Restaurant Week 2021 faces many challenges

Written by on February 4, 2021

Restaurant Week 2021 faces many challenges

By Haley O’Brien

February 4, 2021


It’s restaurant week in Bethlehem but the pandemic has dealt a huge blow to eateries across the country. Indeed, in Pennsylvania, nearly half of all restaurants could close according to a local trade association

Listen to the story.

Some business owners in the region were hoping for a boost during the week but the snowstorm developed and made it impossible to get around. 

Small restaurants, in particular, face unique disadvantages during the pandemic. 

“It’s certainly been very challenging,” Larry Porter, owner of Porter’s Pub in Easton, says “We’re a small restaurant, capacity-wise, we don’t have a lot of seats inside. So keeping tables six feet apart and having to operate at 50% capacity, we’re just not able to fit that many people inside.”

Porter bought a tent and heaters to offer outdoor dining through the winter. Now, they can actually serve more people outside than inside. He says it’s been a life saver. 

But then Mother Nature interfered.  

“We had a real bad cold snap and we had some icy sleet and rain on Tuesday, so it’s been less than ideal,” Porter says. 

Restaurant owners in downtown Bethlehem are frustrated too after more than two feet of snow fell during the week they created special menus to entice customers.

Rachel Griffith, the owner of the Apollo Grill, is doing a three-course meal for a set price with dishes like Pork Mignon and beef-braised ribs. She’ll extend it into next week.

“We want as many people as possible to safely enjoy restaurant week,” Griffith says, “and by cramming it all into one week on our end, we just felt if we could extend it a few days why not.”

Unlike previous years, businesses have a curbside takeout option for meals and cocktails, too. Griffith expects many will go that route. And she’ll be ready.

“Instead of making a reservation to dine in, they’re basically making a reservation to dine at home. For instance, if they want to pick up their food at 6:30, we will make sure it’s ready for 6:30, we take four or five orders every half hour and it works out perfectly,” Griffith says. 

Steve DiDonato, who founded the Lehigh Valley Restaurant Owners Alliance, says he’s hearing from a lot of restaurants that are struggling.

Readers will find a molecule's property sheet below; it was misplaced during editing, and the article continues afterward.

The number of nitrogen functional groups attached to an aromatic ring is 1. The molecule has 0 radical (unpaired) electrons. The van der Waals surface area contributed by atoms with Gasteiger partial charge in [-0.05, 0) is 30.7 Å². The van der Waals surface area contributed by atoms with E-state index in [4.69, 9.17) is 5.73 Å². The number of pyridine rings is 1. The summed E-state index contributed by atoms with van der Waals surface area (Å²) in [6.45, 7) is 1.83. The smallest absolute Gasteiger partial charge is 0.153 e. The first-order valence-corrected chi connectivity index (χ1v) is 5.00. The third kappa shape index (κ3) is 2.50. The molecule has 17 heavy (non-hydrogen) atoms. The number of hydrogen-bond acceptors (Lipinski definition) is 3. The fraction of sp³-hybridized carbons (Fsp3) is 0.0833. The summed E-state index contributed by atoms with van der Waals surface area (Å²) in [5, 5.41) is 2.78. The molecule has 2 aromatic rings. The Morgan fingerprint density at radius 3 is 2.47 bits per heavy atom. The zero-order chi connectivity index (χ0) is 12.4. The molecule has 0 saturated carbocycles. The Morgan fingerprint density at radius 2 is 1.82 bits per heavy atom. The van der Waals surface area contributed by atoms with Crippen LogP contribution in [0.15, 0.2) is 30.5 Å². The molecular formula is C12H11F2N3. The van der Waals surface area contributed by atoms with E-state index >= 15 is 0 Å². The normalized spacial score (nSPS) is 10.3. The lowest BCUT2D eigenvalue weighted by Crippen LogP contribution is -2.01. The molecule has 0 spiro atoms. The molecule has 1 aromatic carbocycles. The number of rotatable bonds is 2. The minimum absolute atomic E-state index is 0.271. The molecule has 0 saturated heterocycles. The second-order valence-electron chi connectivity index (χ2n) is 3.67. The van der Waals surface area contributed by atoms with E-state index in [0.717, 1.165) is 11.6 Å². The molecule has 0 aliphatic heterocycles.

“Imagine taking away your most profitable quarter of the year and starting off the slowest quarter of the year with no cash whatsoever to get you through January, February and March, the slowest months of the year,” DiDonato says. 

He says owners are having a hard time with staffing. Because of COVID-19, they’re not hosting events and they’re not seeing the crowds they normally would.

Griffith, at Apollo Grill in Bethlehem, says weekdays are slow.

“Where we are feeling the heat the most, would be our business lunches and business travel, because people are not traveling for work, and they’re working from home,” Griffith says.

She says she’s looking forward to the day when enforcing COVID-19 protocols won’t take up all her time..

“I was telling a customer yesterday actually, I said I can’t wait until the day I can enjoy having conversations with customers again,” she says.

Porter misses the late night crowd at his Easton pub.

“The thing that hurts us the most is these crazy regulations, our license allows us to serve until 2 a.m. but under the Governor’s orders we have to close at 10 p.m, which doesn’t make a lot of sense,” Porter says.

He does say business was decent during Easton’s Restaurant Week.

“We’ve had restaurant weeks in the past that have been much, much busier, but I’m still grateful and happy for the business that we’ve got,” he says. 

It’s his loyal customers that keep Porter going, he says. 

Restaurant Week in Historic Downtown Bethlehem continues through Feb. 13. Reservations are highly encouraged.

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